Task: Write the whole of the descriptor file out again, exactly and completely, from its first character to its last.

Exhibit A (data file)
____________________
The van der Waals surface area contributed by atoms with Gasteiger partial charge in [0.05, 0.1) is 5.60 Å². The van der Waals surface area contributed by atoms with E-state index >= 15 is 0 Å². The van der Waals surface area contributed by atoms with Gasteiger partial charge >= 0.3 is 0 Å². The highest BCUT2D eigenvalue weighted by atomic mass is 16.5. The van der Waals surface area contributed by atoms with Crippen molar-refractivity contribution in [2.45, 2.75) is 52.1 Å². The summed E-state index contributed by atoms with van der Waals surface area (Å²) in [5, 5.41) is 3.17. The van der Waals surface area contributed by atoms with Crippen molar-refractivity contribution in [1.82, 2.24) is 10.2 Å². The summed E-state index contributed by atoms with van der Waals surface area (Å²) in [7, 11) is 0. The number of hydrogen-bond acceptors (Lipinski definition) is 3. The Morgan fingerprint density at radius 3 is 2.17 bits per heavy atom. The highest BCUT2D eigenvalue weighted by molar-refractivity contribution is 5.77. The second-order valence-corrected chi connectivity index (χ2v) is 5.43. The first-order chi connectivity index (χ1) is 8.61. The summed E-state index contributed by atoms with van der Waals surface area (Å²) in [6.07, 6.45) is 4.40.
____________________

The van der Waals surface area contributed by atoms with Gasteiger partial charge in [0.05, 0.1) is 5.60 Å². The van der Waals surface area contributed by atoms with E-state index >= 15 is 0 Å². The van der Waals surface area contributed by atoms with Gasteiger partial charge >= 0.3 is 0 Å². The highest BCUT2D eigenvalue weighted by atomic mass is 16.5. The van der Waals surface area contributed by atoms with Crippen molar-refractivity contribution in [2.45, 2.75) is 52.1 Å². The summed E-state index contributed by atoms with van der Waals surface area (Å²) in [5, 5.41) is 3.17. The van der Waals surface area contributed by atoms with Crippen molar-refractivity contribution in [1.82, 2.24) is 10.2 Å². The summed E-state index contributed by atoms with van der Waals surface area (Å²) in [7, 11) is 0. The number of hydrogen-bond acceptors (Lipinski definition) is 3. The Morgan fingerprint density at radius 3 is 2.17 bits per heavy atom. The highest BCUT2D eigenvalue weighted by molar-refractivity contribution is 5.77. The second-order valence-corrected chi connectivity index (χ2v) is 5.43. The first-order chi connectivity index (χ1) is 8.61. The summed E-state index contributed by atoms with van der Waals surface area (Å²) in [6.07, 6.45) is 4.40.